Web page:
Benthic oxygen isotope records are commonly used as a proxy for global mean surface temperatures during the Late Cretaceous and Cenozoic, and the resulting estimates have been extensively used in characterizing major trends and transitions in the climate system and for analysing past climate sensitivity. However, some fundamental assumptions governing this proxy have rarely been tested. Two key assumptions are (a) benthic foraminiferal temperatures are geographically well mixed and are linked to surface high-latitude temperatures, and (b) surface high-latitude temperatures are well correlated with global mean temperatures. To investigate the robustness of these assumptions through geological time, we performed a series of 109 climate model simulations using a unique set of paleogeographical reconstructions covering the entire Phanerozoic at the stage level. The simulations have been run for at least 5000 model years to ensure that the deep ocean is in dynamic equilibrium. We find that the correlation between deep ocean temperatures and global mean surface temperatures is good for the Cenozoic, and thus the proxy data are reliable indicators for this time period, albeit with a standard error of 2 K. This uncertainty has not normally been assessed and needs to be combined with other sources of uncertainty when, for instance, estimating climate sensitivity based on using δ18O measurements from benthic foraminifera. The correlation between deep and global mean surface temperature becomes weaker for pre-Cenozoic time periods (when the paleogeography is significantly different from the present day). The reasons for the weaker correlation include variability in the source region of the deep water (varying hemispheres but also varying latitudes of sinking), the depth of ocean overturning (some extreme warm climates have relatively shallow and sluggish circulations weakening the link between the surface and deep ocean), and the extent of polar amplification (e.g. ice albedo feedbacks). Deep ocean sediments prior to the Cretaceous are rare, so extending the benthic foraminifera proxy further into deeper time is problematic, but the model results presented here would suggest that the deep ocean temperatures from such time periods would probably be an unreliable indicator of global mean surface conditions.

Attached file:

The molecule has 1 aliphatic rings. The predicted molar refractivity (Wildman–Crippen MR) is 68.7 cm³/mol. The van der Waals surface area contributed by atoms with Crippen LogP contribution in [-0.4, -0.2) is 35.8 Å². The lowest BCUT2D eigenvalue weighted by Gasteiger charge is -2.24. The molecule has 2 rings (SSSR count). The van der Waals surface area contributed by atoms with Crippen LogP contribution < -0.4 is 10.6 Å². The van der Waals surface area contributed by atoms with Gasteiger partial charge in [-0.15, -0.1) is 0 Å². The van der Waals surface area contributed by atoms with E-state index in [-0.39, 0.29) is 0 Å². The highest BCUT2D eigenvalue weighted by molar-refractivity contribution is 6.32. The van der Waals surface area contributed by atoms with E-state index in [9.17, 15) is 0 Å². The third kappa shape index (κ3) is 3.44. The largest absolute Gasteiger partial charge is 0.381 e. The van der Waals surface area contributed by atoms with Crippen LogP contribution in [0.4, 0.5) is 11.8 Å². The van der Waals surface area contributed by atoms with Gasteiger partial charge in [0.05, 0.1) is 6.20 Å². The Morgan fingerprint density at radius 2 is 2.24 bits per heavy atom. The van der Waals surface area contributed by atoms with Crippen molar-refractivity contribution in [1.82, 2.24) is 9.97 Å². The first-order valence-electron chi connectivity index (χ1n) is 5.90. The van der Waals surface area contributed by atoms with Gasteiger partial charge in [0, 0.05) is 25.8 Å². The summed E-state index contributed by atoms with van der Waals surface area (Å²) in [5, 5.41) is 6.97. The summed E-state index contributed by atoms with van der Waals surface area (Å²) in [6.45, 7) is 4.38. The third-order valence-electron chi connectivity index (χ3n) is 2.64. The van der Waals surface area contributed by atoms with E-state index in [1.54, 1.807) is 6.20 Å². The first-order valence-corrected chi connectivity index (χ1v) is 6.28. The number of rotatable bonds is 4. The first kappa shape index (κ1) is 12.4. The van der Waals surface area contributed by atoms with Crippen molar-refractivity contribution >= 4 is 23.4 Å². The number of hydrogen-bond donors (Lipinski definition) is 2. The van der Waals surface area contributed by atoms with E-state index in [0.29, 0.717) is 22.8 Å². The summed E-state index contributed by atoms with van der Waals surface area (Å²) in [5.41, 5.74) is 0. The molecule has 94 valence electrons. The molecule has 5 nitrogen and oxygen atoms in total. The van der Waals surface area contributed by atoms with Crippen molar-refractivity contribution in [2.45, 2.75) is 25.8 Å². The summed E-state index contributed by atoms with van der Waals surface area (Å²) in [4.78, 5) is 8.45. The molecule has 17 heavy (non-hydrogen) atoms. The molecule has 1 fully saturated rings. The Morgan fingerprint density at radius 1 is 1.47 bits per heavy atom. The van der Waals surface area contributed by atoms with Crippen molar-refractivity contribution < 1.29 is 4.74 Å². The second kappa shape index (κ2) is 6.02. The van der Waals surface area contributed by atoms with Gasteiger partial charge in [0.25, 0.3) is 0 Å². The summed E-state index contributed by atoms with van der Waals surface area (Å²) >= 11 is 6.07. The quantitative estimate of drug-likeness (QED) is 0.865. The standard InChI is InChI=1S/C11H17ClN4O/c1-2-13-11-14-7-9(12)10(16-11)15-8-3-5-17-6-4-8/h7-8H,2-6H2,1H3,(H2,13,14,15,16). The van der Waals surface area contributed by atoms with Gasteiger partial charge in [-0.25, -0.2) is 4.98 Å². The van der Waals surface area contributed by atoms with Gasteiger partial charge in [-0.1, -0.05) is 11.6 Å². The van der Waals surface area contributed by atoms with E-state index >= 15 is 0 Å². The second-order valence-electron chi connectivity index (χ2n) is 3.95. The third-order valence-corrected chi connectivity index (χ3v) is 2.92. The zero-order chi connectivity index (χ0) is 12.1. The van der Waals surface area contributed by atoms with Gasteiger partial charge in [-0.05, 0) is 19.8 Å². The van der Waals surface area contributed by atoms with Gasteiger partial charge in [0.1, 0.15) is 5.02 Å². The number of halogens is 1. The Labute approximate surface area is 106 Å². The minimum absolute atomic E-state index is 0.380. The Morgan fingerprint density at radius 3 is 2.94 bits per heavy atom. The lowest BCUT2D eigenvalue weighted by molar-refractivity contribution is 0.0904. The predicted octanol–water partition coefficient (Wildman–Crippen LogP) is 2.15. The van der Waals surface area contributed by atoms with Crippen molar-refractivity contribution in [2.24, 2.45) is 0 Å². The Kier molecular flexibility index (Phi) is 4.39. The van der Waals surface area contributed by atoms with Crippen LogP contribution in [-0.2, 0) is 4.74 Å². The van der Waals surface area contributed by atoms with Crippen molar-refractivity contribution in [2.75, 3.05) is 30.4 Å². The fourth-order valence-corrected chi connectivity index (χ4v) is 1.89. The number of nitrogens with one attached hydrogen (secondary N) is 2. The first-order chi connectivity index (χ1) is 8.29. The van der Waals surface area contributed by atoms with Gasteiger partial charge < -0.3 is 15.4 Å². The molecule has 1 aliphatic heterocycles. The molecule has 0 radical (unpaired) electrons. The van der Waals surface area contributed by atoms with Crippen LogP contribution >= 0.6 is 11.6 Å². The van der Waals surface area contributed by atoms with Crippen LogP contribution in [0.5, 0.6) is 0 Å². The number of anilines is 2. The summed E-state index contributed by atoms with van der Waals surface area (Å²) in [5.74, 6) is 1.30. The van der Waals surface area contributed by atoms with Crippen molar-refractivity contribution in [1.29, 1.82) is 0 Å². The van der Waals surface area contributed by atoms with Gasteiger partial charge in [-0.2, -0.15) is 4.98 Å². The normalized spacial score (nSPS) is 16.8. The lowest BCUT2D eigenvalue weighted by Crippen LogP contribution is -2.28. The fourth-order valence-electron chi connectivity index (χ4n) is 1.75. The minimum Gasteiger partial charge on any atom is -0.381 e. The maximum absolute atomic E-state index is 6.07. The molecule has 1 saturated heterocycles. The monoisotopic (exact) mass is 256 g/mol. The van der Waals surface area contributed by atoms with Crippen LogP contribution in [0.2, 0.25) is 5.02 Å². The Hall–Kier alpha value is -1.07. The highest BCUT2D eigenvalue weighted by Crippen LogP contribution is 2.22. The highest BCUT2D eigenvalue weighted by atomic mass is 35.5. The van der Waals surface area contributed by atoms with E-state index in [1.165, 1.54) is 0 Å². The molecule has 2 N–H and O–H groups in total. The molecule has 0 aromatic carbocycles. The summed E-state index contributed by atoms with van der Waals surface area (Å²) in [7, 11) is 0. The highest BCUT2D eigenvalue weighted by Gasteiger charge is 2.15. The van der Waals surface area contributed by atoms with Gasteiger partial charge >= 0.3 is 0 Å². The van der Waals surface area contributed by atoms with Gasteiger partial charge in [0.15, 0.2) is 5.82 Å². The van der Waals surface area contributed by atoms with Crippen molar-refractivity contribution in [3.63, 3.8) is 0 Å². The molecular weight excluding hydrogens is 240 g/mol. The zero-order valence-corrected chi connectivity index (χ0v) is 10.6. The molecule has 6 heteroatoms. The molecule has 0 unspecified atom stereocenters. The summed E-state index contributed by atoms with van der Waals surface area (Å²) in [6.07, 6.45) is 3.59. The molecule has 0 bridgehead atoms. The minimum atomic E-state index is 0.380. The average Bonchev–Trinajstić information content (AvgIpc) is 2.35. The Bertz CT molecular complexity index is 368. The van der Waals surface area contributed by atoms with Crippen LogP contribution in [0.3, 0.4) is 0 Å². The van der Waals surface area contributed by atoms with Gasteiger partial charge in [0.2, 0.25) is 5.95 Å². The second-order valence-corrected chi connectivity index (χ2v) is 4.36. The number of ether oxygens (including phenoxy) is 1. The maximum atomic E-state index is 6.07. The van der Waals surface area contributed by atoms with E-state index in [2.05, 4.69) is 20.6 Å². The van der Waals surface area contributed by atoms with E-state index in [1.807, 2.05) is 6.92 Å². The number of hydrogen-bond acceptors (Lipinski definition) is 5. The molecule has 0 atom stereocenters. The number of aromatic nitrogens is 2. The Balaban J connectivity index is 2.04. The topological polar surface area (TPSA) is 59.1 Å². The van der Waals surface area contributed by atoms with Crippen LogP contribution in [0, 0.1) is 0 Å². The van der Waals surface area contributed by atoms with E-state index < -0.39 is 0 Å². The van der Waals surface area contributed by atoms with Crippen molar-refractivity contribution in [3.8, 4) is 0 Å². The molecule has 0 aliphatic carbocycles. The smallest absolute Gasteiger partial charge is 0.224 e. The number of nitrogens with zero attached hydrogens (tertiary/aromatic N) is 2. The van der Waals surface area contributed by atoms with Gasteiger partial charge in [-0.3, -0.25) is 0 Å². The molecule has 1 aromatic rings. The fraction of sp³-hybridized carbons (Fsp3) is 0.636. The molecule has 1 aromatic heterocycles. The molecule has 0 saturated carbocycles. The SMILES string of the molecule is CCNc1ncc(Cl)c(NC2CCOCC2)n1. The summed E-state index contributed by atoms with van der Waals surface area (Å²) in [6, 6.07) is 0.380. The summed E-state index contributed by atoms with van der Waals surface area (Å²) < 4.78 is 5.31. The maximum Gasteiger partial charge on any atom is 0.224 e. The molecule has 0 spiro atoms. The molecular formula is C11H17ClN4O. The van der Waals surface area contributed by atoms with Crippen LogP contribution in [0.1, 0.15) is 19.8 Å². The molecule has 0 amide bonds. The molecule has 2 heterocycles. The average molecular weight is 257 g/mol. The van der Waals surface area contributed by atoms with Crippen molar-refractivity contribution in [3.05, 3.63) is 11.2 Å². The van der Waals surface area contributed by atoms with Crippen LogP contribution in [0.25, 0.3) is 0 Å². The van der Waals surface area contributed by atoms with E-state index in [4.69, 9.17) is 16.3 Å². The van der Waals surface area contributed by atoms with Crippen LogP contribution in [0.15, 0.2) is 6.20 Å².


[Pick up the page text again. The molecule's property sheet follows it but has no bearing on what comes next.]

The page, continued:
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Acknowledgements. Daniel J. Lunt and Paul J. Valdes acknowledge funding from NERC through grant no. NE/P013805/1. The production of paleogeographic digital elevation models was funded by the sponsors of the PALEOMAP project. This work is part of the PhanTASTIC project led by Scott Wing and Brian Huber from the Smithsonian Institution’s National Museum of Natural History and was initiated at a workshop supported by Roland and Debra Sauer-mann. This work was carried out using the computational facilities of the Advanced Computing Research Centre, University of Bristol (http://www.bris.ac.uk/acrc/, last access: 30 June 2021).
© 2021 Author(s).